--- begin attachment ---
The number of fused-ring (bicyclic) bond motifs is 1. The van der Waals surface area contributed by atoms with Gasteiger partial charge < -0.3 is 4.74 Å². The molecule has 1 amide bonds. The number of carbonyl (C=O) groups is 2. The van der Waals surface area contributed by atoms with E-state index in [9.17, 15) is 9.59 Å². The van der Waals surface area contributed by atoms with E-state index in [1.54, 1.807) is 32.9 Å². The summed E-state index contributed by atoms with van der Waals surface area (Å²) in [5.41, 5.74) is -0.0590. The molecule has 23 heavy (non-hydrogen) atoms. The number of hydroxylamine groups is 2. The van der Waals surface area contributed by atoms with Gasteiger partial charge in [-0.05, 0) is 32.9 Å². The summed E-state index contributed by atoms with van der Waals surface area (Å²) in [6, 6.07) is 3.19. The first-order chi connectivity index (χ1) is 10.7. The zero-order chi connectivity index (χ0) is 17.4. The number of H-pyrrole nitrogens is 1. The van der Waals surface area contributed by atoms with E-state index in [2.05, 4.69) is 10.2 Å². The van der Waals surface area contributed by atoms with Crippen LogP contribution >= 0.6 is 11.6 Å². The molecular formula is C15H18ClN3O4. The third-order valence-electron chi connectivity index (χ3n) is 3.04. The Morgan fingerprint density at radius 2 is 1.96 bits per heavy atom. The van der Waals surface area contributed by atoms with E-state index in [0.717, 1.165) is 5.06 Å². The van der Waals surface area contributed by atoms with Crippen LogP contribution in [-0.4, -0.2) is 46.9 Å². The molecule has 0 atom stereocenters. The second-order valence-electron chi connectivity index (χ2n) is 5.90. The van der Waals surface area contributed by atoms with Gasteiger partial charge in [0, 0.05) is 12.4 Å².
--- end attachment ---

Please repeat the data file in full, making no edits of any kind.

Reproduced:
The number of fused-ring (bicyclic) bond motifs is 1. The van der Waals surface area contributed by atoms with Gasteiger partial charge < -0.3 is 4.74 Å². The molecule has 1 amide bonds. The number of carbonyl (C=O) groups is 2. The van der Waals surface area contributed by atoms with E-state index in [9.17, 15) is 9.59 Å². The van der Waals surface area contributed by atoms with E-state index in [1.54, 1.807) is 32.9 Å². The summed E-state index contributed by atoms with van der Waals surface area (Å²) in [5.41, 5.74) is -0.0590. The molecule has 23 heavy (non-hydrogen) atoms. The number of hydroxylamine groups is 2. The van der Waals surface area contributed by atoms with Gasteiger partial charge in [-0.05, 0) is 32.9 Å². The summed E-state index contributed by atoms with van der Waals surface area (Å²) in [6, 6.07) is 3.19. The first-order chi connectivity index (χ1) is 10.7. The zero-order chi connectivity index (χ0) is 17.4. The number of H-pyrrole nitrogens is 1. The van der Waals surface area contributed by atoms with E-state index in [2.05, 4.69) is 10.2 Å². The van der Waals surface area contributed by atoms with Crippen LogP contribution >= 0.6 is 11.6 Å². The molecular formula is C15H18ClN3O4. The third-order valence-electron chi connectivity index (χ3n) is 3.04. The Morgan fingerprint density at radius 2 is 1.96 bits per heavy atom. The van der Waals surface area contributed by atoms with E-state index in [0.717, 1.165) is 5.06 Å². The van der Waals surface area contributed by atoms with Crippen LogP contribution in [-0.4, -0.2) is 46.9 Å². The molecule has 0 atom stereocenters. The second-order valence-electron chi connectivity index (χ2n) is 5.90. The van der Waals surface area contributed by atoms with Gasteiger partial charge in [0, 0.05) is 12.4 Å².